Walls which separate land or buildings (such as semi-detached or terraced houses) owned by different parties, known as party walls, are a frequent cause of disputes between neighbours.
Under the Party Wall Act 1996, such walls are subject to a number of regulations, including the requirement to inform all neighbours two months in advance if you intend to carry out any structural work, including:
- Cutting into the wall
- Inserting a damp proof course
- Raising a party wall
- Demolishing and rebuilding a party wall
- Excavating foundations
The neighbours have 14 days to object, or provide written agreement on the proviso that time limits, compensation and temporary protection are put in place.
If agreement is not given, the next step is to appoint a surveyor. This can be a single impartial surveyor or, alternatively, each party can employ their own. The surveyor(s) must then prepare a party wall award which will set out:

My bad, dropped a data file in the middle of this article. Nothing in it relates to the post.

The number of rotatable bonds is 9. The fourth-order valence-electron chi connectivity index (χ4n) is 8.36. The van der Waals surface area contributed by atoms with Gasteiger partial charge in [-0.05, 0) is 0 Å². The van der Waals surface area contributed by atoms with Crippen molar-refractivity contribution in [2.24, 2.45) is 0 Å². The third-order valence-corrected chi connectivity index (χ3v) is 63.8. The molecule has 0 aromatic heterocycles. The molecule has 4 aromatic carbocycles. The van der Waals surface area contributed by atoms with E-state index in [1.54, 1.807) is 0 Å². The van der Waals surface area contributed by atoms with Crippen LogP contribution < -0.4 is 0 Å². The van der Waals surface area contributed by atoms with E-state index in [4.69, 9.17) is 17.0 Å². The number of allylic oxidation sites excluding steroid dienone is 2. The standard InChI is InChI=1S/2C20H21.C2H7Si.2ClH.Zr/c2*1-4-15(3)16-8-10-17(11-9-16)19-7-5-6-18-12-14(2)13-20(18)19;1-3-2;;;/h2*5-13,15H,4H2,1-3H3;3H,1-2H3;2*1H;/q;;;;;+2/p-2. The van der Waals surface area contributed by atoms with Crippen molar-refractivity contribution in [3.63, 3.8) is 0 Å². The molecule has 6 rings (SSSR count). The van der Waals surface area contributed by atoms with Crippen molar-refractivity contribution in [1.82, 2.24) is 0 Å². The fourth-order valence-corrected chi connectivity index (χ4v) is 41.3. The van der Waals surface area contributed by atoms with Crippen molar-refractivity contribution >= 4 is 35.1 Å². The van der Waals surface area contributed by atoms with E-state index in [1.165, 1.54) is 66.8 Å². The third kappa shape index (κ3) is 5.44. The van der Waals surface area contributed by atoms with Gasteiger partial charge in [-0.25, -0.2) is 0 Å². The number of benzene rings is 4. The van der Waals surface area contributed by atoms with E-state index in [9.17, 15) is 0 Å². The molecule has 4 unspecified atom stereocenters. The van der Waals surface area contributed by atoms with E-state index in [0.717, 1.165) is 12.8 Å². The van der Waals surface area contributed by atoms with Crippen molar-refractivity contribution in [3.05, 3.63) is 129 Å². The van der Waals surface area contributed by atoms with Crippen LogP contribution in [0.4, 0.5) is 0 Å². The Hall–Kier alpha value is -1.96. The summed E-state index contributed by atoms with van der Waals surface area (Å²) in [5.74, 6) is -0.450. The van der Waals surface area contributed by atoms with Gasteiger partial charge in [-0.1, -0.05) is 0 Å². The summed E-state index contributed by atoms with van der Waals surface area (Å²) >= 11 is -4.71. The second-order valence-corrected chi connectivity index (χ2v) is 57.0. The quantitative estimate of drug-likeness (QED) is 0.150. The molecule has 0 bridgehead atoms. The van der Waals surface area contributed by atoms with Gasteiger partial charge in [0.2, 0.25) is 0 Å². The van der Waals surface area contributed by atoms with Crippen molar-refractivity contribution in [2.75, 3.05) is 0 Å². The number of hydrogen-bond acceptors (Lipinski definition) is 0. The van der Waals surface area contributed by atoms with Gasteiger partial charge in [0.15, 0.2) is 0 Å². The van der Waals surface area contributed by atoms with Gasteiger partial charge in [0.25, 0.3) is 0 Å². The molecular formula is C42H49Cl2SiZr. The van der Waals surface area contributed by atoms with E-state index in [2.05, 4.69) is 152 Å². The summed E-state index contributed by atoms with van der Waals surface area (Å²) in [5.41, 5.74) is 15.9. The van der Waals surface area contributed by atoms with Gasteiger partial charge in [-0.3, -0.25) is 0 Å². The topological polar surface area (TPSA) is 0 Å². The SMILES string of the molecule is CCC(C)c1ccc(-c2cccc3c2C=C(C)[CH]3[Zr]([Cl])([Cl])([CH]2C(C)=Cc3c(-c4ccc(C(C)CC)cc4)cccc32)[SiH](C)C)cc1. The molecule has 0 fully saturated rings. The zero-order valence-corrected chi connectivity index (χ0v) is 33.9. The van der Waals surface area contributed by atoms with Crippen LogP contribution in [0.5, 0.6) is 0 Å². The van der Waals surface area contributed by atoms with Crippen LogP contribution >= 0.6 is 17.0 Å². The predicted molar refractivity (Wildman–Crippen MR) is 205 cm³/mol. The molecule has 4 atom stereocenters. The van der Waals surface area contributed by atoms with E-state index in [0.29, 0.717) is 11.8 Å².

- The exact nature of the building work
- When and how it must be carried out – including any time limits
- The condition of the party wall before work begins
- Whether any temporary protection is needed
- Arrangements for surveyors to inspect the building work
The Party Wall Act 1996 does not cover minor work during which the structural integrity of the wall will not be compromised. This includes:
- Fixing plug sockets
- Screwing in wall units of shelves
- Adding or replacing electrical wiring
If you remain worried about any proposed work to a party wall, then you should contact the legal experts at Pearson Rowe.
As specialists in construction law, our Birmingham-based solicitors will assess your party wall dispute and provide you will all the available options, including preventing the building work taking place or putting in place specific arrangements, such as compensation or time restraints.
For more information on any of our high quality legal services, please contact us.